Introduction to Excel Tables

  • Peter Lynch

Excel Tables help organize your data and they are packed with useful features that facilitate analyzing information. In this lesson we will start with a small subset of data to demonstrate how Excel Tables function. In this post we will explain how they work as a preview to the course available on ASM titled Company Data Analysis in Excel.

Creating an Excel Table: Excel provides a few options to create a table. Once you have highlighted the data you want to convert to an Excel Table, create the table with one of the two approaches bulleted below.

  • Keyboard Shortcut: Ctrl + T
  • Excel Ribbon: Insert > Table (Keyboard Shortcut: Alt + N + T)

Whichever option you choose, Excel will prompt you to confirm the cell range selected for the table. In the image below you will see that the “Create Table” dialog box includes a check for “My table has headers.” This should be checked for any data set with headers across the top.

Creating an Excel Table
The next step is to name the table, and this can be done by selecting Table Design in the Excel Ribbon, and then changing the name under Table Name (see red rectangle). In this exercise, I have used the name “Small_Table” to introduce the formulas that follow.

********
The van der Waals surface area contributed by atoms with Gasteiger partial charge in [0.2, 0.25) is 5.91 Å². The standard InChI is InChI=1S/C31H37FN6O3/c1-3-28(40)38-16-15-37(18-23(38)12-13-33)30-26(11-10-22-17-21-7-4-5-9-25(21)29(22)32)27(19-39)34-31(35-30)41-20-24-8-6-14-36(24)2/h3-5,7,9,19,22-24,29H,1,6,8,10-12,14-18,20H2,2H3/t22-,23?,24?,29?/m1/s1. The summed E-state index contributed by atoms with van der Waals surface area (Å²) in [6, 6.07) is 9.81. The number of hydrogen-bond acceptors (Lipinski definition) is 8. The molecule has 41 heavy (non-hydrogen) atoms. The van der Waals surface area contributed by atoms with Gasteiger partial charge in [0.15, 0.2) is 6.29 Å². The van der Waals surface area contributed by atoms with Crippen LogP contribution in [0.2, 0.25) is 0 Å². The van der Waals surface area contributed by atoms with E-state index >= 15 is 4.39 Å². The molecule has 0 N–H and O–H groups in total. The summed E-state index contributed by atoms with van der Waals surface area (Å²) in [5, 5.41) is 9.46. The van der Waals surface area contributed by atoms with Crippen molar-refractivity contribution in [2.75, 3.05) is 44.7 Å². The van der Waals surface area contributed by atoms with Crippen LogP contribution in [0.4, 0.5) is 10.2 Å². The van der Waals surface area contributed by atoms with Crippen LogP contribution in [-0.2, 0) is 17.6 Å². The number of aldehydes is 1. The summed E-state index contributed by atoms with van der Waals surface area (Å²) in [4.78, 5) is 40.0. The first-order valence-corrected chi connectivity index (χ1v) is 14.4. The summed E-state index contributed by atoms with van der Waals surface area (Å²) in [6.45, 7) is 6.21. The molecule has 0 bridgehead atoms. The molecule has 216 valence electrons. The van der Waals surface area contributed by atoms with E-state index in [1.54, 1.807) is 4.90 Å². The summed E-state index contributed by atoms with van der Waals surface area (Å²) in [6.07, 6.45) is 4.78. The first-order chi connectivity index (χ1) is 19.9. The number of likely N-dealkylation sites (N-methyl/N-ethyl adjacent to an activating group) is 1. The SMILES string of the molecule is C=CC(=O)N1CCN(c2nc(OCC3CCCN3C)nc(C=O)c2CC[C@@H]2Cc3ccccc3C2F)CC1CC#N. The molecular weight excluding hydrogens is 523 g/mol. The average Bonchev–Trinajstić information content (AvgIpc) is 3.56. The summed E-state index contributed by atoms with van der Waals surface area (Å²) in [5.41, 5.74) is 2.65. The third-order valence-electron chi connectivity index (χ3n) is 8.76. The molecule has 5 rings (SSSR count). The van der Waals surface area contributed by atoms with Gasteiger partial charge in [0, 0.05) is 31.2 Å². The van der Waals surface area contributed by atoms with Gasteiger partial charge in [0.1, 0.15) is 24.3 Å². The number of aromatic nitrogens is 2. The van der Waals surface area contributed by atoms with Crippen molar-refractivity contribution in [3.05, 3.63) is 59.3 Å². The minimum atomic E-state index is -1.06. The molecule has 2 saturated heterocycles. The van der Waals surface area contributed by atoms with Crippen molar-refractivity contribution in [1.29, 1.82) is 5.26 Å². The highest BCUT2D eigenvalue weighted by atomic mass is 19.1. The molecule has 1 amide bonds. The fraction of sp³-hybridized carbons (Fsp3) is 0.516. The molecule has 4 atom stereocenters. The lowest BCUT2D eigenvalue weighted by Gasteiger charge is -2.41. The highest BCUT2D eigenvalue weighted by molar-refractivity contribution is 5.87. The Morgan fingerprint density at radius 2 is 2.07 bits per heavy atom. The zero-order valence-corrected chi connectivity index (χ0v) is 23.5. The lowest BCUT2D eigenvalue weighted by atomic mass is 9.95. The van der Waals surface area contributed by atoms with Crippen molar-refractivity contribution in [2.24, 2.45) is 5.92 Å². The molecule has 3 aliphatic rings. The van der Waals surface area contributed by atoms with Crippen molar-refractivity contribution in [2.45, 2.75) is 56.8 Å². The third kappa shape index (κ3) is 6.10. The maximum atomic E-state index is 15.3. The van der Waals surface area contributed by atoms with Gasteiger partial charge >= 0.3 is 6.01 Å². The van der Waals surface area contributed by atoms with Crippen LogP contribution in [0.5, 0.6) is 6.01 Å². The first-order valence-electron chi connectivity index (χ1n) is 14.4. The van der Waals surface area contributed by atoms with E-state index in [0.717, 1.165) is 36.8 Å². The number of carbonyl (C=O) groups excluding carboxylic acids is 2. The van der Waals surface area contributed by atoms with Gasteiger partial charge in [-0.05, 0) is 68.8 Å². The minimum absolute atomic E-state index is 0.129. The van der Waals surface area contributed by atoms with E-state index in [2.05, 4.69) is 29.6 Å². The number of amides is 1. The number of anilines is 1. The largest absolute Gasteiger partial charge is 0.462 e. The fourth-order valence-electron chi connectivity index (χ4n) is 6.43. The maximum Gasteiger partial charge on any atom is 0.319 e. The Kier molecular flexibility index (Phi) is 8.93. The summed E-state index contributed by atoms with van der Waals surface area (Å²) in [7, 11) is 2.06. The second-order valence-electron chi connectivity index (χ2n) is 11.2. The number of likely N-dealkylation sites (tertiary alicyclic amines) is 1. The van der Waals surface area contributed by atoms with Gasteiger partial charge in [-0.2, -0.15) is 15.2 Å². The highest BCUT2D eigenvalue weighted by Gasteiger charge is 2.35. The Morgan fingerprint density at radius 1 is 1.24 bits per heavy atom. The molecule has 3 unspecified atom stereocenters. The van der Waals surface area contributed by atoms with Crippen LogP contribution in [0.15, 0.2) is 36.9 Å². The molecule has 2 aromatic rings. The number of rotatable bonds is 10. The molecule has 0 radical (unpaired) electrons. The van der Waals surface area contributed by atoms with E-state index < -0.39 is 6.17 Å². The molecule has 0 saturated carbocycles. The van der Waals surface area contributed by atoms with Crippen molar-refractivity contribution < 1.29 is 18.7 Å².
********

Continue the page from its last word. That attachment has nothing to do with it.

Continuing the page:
Excel Table Formulas: Tables use a unique formula syntax, which makes it easy to refer to parts of the data by the header name. This feature is known as “structured references,” and it makes writing formulas that reference table data surprisingly easy.

For example, if you want to sum all cells under the “Total Revenue” column, you could use the =SUM function to reference both the table name (“Small_Table”) and column header (“Total Revenue”). Per the image below you will note that the column header must be placed in brackets.

Excel Table Formulas

Adding criteria to the formula is easily accomplished with the =SUMIFS function. If you want to sum all cells under the “Total Revenue” column for the first month of 2023, you could add the date as criteria. See the image that follows for an example.

Data Analysis with Excel Tables
The =SUMIFS function allows for a lot of additional criteria, which makes it very easy to work with much larger data sets. For a more thorough demonstration please see the mini-course titled “Company Data Analysis in Excel” (available as part of the ASM+ tier).

Download Excel File: Excel Tables Introduction_Small Table